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Free Study Guide-Moby Dick by Herman Melville-Free Booknotes Summary
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Chapters 128 - 131

Summary

As the ship sails in search of the white whale, and Ahab prepares to leave his cabin to go on the decks. Pip tries to follow him, but Ahab tells him to stay in the cabin. For the feels that there is something in him (Pip) that is "too curing to my malady. Like cures like; and for this hunt, my malady becomes my most desired health."

Day after day, Ahab paces the decks, waiting for one of the sailors to ‘sing out’ for the white whale. Gloominess prevails over the entire ship, as the search for Moby Dick continues. After four days, Ahab loses his patience. He decides to climb the crow’s nest and keep a look out for the white whale. He does so because he feels that the crewmembers have not been doing their job properly. As he stands on the high perch, looking at the sea ahead, a hawk flies out of nowhere, swoops over him and plucks Ahab’s hat from his head.

The Pequod meets another ship on the way - the ‘Delight.’ The ship is carrying a broken boat alongside it. When Ahab inquires about the white whale, the captain points at his splintered boat. He tells Ahab that five of his sailors have died, while trying to chase Moby Dick. Ahab asks if they have killed the whale. To this the captain says, "The harpoon is not yet forged that ever will do that." In reply, Ahab holds his harpoon and tells the captain that Moby Dick’s death is in his hands.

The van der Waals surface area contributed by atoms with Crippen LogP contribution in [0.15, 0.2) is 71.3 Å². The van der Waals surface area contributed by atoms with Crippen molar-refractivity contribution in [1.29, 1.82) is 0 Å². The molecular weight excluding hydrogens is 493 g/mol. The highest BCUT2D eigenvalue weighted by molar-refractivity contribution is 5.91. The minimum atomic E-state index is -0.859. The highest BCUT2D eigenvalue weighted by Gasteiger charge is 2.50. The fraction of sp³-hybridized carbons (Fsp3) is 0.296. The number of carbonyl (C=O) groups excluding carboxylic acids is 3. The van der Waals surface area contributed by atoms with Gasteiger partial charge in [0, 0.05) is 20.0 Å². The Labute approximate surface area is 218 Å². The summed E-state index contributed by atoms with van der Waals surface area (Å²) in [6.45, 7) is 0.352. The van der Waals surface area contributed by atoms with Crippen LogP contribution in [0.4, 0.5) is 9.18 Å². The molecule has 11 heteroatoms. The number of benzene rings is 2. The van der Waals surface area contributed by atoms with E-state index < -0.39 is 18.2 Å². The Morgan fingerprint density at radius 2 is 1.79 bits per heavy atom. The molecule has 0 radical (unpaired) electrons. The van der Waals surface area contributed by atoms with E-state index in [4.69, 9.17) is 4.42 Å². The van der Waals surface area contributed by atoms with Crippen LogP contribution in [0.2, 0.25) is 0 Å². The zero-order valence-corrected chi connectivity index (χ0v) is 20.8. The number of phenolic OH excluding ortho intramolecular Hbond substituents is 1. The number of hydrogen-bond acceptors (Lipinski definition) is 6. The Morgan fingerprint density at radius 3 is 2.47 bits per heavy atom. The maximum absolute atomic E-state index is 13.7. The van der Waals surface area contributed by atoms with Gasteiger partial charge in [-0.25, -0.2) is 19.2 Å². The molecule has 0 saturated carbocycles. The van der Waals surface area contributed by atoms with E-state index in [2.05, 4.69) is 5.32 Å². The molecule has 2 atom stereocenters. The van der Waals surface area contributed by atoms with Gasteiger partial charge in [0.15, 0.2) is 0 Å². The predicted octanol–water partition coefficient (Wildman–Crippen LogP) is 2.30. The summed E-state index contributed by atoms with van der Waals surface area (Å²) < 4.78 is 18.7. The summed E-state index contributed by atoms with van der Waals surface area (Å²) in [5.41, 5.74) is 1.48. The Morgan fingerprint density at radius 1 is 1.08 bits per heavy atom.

In the following chapter, Ahab stands against the ship’s rail, looking at the calm water below. Seeing him in a reflective mood, Starbuck joins him. Ahab tells Starbuck about his life at sea, his marriage, his wife who he has seen only twice since then and the hardships he has had to face while whaling. At this point Starbuck pleads with him to return home, to Nantucket, and to his family. However, Ahab responds to his passionate plea by wondering aloud, as to what it is that has been driving him, on to such a course. When he turns, he sees that Starbuck has gone.

Notes

Pip’s companionship and his sorrow seem to melt Ahab in the chapter, Cabin. For it arouses in him positive feelings that for a moment nearly make him swerve from his path - his mission to kill Moby Dick. It is for this reason that he asks Pip to stay in the cabin while he goes on to the decks.

Again, the author shows Ahab’s human aspect, as he stands talking to Starbuck about his life. The author seems to say that one cannot write off a man because he is evil, for every man has some human feelings. Also, at the end, Ahab seems to slowly recognize the obsessive feelings and negative emotions that are driving him on to the present course. Yet this awareness does not allow him to stop his course. He must follow it through to the bitter end.

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Free Study Guide-Moby Dick by Herman Melville-Free Online Plot Synopsis
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